Date of Award

May 2014

Degree Type


Degree Name

Doctor of Philosophy (PhD)


Electrical Engineering and Computer Science


Pramod k. Varshney

Second Advisor

Ruixin Niu


Bayesian estimation, Kalman filtering, Particle filtering, Sensor networks, Target tracking

Subject Categories



Distributed inference arising in sensor networks has been an interesting and promising discipline in recent years. The goal of this dissertation is to investigate several issues related to distributed inference in sensor networks, emphasizing parameter estimation and target tracking with resource-constrainted networks.

To reduce the transmissions between sensors and the fusion center thereby saving bandwidth and energy consumption in sensor networks, a novel methodology, where each local sensor performs a censoring procedure based on the normalized innovation square (NIS), is proposed for the sequential Bayesian estimation problem in this dissertation. In this methodology, each sensor sends only the informative measurements and the fusion center fuses both missing measurements and received ones to yield more accurate inference. The new methodology is derived for both linear and nonlinear dynamic systems, and both scalar and vector measurements. The relationship between the censoring rule based on NIS and the one based on Kullback-Leibler (KL) divergence is investigated.

A probabilistic transmission model over multiple access channels (MACs) is investigated. With this model, a relationship between the sensor management and compressive sensing problems is established, based on which, the sensor management problem becomes a constrained optimization problem, where the goal is to determine the optimal values of probabilities that each sensor should transmit with such that the determinant of the Fisher information matrix (FIM) at any given time step is maximized. The performance of the proposed compressive sensing based sensor management methodology in terms of accuracy of inference is investigated.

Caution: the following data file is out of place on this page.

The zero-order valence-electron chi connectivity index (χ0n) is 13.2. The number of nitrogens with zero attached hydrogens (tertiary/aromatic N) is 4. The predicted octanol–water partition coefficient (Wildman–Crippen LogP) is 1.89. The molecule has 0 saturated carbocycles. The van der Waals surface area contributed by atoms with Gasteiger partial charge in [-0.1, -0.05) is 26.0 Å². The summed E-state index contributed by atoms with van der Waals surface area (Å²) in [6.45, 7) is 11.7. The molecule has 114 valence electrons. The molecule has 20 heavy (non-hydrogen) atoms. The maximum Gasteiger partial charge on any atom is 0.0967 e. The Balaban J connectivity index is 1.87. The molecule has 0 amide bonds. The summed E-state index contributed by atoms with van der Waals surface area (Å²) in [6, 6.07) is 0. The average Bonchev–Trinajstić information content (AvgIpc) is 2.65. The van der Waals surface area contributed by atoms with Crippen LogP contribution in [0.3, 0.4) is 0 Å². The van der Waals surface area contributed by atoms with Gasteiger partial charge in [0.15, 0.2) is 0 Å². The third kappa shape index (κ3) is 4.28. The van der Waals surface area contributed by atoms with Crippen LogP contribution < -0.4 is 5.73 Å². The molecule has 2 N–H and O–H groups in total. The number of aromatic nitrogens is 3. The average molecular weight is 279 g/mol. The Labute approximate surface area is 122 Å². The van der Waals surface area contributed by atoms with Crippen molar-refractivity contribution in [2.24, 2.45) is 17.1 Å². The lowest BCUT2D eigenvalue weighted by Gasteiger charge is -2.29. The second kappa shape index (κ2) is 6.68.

For the Bayesian parameter estimation problem, a framework is proposed where quantized observations from local sensors are not directly fused at the fusion center, instead, an additive noise is injected independently to each quantized observation. The injected noise performs as a low-pass filter in the characteristic function (CF) domain, and therefore, is capable of recoverving the original analog data if certain conditions are satisfied. The optimal estimator based on the new framework is derived, so is the performance bound in terms of Fisher information. Moreover, a sub-optimal estimator, namely, linear minimum mean square error estimator (LMMSE) is derived, due to the fact that the proposed framework theoretically justifies the additive noise modeling of the quantization process. The bit allocation problem based on the framework is also investigated.

A source localization problem in a large-scale sensor network is explored. The maximum-likelihood (ML) estimator based on the quantized data from local sensors and its performance bound in terms of Cram\'{e}r-Rao lower bound (CRLB) are derived. Since the number of sensors is large, the law of large numbers (LLN) is utilized to obtain a closed-form version of the performance bound, which clearly shows the dependence of the bound on the sensor density, $i.e.,$ the Fisher information is a linearly increasing function of the sensor density. Error incurred by the LLN approximation is also theoretically analyzed. Furthermore, the design of sub-optimal local sensor quantizers based on the closed-form solution is proposed.

The problem of on-line performance evaluation for state estimation of a moving target is studied. In particular, a compact and efficient recursive conditional Posterior Cram\'{e}r-Rao lower bound (PCRLB) is proposed. This bound provides theoretical justification for a heuristic one proposed by other researchers in this area. Theoretical complexity analysis is provided to show the efficiency of the proposed bound, compared to the existing bound.


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